I'm waiting to see a friend of many years. This is her favorite mall and she visits it almost daily. She's schizophrenic. Her illness makes her refuse all medical help and intervention is against the law in California, so she remains untreated. I wait several hours. Just when I am about to give up, she suddenly appears. I notice dark circles under her eyes and her blouse and pants are dirty, but neat. The people around us stare. She recognizes me. She stops a few yards from my table. "Hello, are you visiting?" she asks. "Yes, I came to see you. Can I buy you a cup of coffee?" "Sure," she smiles. "I'll be right back." She walks on and is swallowed up by the crowd of shoppers.

looking over my shoulder -

my seat already taken

by another woman

Morning Music

David with the red hair plays his guitar and sings at the subway station every week. On Mondays he plays with a saxophone player, on Tuesdays with someone with steel drums, on Wednesdays he doubles up with another singer, on Thursdays he plays solo, and on Fridays it's with whomever shows up. It may someone high on drugs or alcohol, or someone with no musical ability, but David is kind to them anyway.

On some days I drop a few dollars into his open guitar case. He brightens up. He stops playing to chat. "I'm going to go home soon," he tells me. "My mother is worried about me." Bur he's in the same spot the next day in the same clothes.

Last Monday David wasn't in his customary place. Maybe he had finally gone home. Or maybe something had happened to him. I began to worry. Then I remembered it was President's Day. I guess the homeless take days off, too.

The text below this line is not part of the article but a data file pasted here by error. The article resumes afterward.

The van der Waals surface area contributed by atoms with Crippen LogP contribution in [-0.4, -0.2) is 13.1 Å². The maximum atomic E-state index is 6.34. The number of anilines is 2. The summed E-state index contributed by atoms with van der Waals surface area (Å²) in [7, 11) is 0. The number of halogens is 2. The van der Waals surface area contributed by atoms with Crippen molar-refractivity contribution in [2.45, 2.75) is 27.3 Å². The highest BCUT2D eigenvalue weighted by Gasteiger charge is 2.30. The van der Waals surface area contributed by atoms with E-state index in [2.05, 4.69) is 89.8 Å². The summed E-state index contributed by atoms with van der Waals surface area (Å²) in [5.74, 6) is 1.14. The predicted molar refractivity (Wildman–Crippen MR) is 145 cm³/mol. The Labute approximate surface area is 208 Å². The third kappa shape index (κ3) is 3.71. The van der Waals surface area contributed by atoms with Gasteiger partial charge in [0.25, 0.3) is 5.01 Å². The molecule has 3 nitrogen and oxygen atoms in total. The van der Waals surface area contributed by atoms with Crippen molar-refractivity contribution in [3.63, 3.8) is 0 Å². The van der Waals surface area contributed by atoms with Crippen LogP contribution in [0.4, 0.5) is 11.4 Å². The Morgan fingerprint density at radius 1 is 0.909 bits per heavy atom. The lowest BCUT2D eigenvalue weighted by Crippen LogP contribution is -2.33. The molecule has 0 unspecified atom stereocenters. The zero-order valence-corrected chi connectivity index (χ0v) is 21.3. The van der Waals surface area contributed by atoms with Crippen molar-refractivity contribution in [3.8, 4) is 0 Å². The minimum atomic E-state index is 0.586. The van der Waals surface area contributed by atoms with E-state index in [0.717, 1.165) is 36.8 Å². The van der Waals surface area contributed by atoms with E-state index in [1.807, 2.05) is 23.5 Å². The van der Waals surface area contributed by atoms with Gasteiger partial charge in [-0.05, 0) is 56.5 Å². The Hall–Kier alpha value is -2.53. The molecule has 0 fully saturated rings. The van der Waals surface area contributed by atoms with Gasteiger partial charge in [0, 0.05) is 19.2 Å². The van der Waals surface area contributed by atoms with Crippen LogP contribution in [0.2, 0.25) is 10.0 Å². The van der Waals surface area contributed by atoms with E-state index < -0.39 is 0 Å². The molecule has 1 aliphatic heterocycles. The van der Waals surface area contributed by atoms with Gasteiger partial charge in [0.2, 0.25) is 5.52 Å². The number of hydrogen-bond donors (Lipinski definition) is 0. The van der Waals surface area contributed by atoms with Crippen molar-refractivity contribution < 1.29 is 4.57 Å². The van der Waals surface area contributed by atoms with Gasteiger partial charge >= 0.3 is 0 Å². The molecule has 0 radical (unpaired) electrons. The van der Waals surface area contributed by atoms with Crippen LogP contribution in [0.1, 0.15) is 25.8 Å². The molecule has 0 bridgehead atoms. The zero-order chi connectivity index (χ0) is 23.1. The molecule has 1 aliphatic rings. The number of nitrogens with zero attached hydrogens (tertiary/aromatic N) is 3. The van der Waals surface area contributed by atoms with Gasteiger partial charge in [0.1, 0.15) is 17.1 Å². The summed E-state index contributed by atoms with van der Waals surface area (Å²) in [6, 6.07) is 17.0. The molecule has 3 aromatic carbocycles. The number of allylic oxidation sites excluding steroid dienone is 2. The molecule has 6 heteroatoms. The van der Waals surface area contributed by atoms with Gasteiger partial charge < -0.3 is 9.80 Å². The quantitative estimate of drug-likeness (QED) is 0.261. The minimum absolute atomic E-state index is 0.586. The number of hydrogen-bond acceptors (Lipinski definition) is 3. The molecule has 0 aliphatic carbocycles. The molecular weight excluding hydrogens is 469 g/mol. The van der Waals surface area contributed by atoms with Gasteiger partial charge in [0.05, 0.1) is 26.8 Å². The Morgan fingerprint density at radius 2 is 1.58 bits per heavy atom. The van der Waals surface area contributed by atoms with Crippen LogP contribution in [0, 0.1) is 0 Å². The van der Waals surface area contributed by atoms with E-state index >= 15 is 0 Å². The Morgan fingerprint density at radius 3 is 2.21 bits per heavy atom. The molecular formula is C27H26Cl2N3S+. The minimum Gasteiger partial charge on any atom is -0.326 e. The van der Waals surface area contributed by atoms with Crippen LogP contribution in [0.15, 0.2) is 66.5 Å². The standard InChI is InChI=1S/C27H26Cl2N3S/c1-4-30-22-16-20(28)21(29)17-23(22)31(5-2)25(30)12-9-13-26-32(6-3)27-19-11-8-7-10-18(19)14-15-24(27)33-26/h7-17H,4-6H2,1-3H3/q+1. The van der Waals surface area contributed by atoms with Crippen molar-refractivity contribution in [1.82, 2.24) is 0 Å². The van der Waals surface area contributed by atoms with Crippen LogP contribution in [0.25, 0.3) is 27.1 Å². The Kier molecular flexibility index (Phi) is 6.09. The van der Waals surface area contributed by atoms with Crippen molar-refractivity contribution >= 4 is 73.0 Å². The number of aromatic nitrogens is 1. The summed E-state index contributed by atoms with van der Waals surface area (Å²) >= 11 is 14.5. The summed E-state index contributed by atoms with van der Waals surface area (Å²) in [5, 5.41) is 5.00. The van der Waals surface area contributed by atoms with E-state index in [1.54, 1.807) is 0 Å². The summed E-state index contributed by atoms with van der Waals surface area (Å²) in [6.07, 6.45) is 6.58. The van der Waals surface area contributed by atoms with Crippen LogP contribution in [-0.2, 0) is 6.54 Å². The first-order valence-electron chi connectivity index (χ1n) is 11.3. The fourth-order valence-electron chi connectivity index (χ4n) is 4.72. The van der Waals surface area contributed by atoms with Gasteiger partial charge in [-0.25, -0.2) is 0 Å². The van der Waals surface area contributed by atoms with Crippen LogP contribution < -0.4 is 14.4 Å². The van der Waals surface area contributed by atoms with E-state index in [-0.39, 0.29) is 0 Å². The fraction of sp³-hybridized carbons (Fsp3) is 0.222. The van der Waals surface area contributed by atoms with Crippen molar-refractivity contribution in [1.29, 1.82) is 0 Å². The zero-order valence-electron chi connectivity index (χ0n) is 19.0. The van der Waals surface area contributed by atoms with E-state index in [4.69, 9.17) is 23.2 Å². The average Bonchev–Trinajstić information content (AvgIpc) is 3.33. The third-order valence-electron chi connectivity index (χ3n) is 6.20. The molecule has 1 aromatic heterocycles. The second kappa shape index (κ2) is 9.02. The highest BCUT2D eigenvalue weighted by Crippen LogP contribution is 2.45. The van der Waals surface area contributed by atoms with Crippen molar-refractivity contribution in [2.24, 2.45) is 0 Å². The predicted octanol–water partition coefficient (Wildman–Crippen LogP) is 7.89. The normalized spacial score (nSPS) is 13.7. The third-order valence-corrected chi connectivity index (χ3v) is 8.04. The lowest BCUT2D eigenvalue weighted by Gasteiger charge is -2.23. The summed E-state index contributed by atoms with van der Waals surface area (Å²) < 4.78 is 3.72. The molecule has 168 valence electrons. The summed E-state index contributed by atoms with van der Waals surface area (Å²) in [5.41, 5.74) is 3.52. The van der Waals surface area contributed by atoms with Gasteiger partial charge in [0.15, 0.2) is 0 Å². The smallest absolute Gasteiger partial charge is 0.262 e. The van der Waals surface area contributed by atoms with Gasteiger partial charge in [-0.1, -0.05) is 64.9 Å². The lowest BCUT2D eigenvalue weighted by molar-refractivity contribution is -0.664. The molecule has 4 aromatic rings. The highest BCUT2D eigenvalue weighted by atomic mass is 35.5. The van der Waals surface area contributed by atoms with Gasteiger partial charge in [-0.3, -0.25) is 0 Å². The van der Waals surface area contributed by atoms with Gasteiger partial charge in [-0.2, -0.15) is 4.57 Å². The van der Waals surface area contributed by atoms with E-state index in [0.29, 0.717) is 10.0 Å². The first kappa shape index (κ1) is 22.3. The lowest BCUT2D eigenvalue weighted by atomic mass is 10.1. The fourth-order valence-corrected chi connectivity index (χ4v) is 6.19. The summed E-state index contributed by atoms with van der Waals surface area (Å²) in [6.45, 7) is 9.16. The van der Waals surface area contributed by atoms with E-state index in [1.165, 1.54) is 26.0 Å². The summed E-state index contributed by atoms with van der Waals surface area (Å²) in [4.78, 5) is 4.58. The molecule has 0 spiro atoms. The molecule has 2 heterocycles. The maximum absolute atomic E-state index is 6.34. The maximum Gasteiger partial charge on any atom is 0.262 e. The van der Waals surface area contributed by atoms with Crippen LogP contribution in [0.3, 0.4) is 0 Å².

icy cold dawn
fog creeps down
the escalator

Poets at the Pub

"I am desperately drunk," said a woman under a dim light in a Ben Lomond pub. "But not so drunk as to not overhear your wild imagination of a world lost long ago to the human race, before the sun shone and grass grew green," she said. She looked much like me, only older, grayer, in clothes reminiscent of a Shakespeare play, holding a half empty pint of beer in one hand and a pen and notebook in the other. "I know you," she continued, "not as one who knows a friend or a relation, but as a fellow poet who has written the perfect poem only to have it wrecked by bad editors and critics." I approached her booth. She motioned for me to sit down and that night, after much talk, we realized that one of us would have to die.

walking home
one by one the stars
go out

Reality Check

When I first took the personality test, I tested one way then, after reflecting some more, I decided that some of those categories tested that way as a result of my fourteen years of having to fake it.

local cafe
full of college students
I used to know


my life seems to be at a standstill. I'm like a sports car trapped in traffic on a freeway on-ramp. All revved up but nowhere to move. With the engine roaring, I'm ready to leap into action. I want to seize the road and commandeer my way around the other vehicles in front of me. But I'm stalled. Changes to my character come slowly. I'm an incurable complainer. Other people's failures appall me. But what of my own? What will it take to get past the gridlock of my own deficiencies and break free?

winter in Narnia
in this world of one color
a faun weeps